META: Dialect or Not?
Dave Van Domelen
dvandom at eyrie.org
Wed May 12 18:40:58 PDT 2010
In article <5b243a22-8f9b-49a9-a537-072e9f1360fb at h39g2000yqn.googlegroups.com>,
Scott Eiler <seiler at eilertech.com> wrote:
>I'm keeping myself amused this month by writing four Superhuman World
>2010 stories at the same time. In one of these stories, the narrator
>is a redneck. He'll be writing commentary for the World Journal
>Monthly, the world's leading tabloid paper, which finds a lot of real
>news that other sources miss somehow. The World Journal Monthly can
>afford a "ghost writer" to clean up his language, but should it? Or
>should it leave that "dialect" flavor?
>Sample dialect: "They swiped us, don't'cha know. People been tellin'
>you that for years."
Unless he's dictating, most of the dialect will be toned down. While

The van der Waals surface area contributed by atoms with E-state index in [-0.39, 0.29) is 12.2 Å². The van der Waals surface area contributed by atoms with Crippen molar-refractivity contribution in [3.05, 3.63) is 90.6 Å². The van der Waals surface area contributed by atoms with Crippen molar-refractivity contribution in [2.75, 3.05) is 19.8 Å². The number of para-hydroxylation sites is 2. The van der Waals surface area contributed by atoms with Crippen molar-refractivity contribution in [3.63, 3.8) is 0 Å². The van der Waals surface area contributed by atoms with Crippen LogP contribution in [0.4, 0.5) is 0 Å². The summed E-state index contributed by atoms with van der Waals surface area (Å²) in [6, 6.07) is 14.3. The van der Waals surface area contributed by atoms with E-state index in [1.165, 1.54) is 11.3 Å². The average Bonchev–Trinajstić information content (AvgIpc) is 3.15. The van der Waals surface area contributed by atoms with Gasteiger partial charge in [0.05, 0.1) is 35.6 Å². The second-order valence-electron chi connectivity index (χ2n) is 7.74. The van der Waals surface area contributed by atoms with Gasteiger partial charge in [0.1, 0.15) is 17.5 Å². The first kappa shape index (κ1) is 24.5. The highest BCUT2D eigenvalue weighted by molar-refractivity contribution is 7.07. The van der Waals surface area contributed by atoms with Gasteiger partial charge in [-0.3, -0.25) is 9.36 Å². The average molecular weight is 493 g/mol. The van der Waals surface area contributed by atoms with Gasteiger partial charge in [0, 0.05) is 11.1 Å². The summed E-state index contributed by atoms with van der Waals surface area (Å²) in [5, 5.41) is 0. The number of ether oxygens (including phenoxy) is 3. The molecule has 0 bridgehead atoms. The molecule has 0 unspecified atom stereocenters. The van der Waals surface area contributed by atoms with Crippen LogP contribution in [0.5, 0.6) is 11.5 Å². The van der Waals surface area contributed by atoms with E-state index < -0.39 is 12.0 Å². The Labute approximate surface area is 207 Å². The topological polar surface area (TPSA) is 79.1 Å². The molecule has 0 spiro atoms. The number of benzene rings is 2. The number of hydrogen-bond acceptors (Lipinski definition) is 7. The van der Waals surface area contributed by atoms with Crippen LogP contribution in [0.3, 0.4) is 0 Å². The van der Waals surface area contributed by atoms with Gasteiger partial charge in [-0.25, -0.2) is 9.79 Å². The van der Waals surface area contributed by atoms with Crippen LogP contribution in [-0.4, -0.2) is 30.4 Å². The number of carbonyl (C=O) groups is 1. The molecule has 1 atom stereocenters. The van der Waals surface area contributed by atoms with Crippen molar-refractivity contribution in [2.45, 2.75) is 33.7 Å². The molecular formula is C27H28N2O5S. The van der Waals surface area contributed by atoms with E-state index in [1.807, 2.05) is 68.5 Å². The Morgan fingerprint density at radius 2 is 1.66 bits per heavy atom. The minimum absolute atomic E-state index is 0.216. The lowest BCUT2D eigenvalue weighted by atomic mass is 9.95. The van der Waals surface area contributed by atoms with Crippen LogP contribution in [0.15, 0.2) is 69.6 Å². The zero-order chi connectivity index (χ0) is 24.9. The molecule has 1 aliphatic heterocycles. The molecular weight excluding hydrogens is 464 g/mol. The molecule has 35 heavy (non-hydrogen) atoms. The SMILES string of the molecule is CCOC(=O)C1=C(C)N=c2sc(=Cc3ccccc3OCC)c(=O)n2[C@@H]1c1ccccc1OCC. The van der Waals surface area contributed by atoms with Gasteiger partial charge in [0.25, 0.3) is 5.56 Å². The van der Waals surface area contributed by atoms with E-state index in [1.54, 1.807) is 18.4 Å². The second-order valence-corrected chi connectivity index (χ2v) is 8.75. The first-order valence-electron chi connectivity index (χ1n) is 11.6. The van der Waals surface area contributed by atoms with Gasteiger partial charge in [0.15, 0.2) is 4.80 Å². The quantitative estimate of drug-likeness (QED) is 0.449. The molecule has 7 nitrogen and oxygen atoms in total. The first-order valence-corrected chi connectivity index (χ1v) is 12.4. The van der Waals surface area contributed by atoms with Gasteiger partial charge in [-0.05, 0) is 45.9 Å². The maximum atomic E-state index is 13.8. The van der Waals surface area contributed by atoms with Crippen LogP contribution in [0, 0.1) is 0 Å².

word usage will certainly follow a person's dialect in written English,
people almost never transliterate the accents unless they're consciously
trying to reproduce them. Especially people who aren't particularly
comfortable with writing, who will tend to fall back on the sort of style
they were taught in grade school.
As a first pass, you can try writing a transliterated dialect and then
clean it up. For instance, your sample might end up as, "They swiped us,
don't you know. People been telling you that for years." Spelling will tend
to be correct (although a few errors here and there will lend versimilitude),
but grammar and phrasing will follow the dialectual use. In reality it's a
little more complicated than that, and different people will have different
written foibles (I knew a girl in grade school who would write "ya" instead
of "you" for instance), it rarely matches Twain-like transliterations.
Dave Van Domelen, often struggles with trying to maintain a consistent
transliterated accent for certain characters, but a lot of 'em end up looking
like Noo Yawkas.
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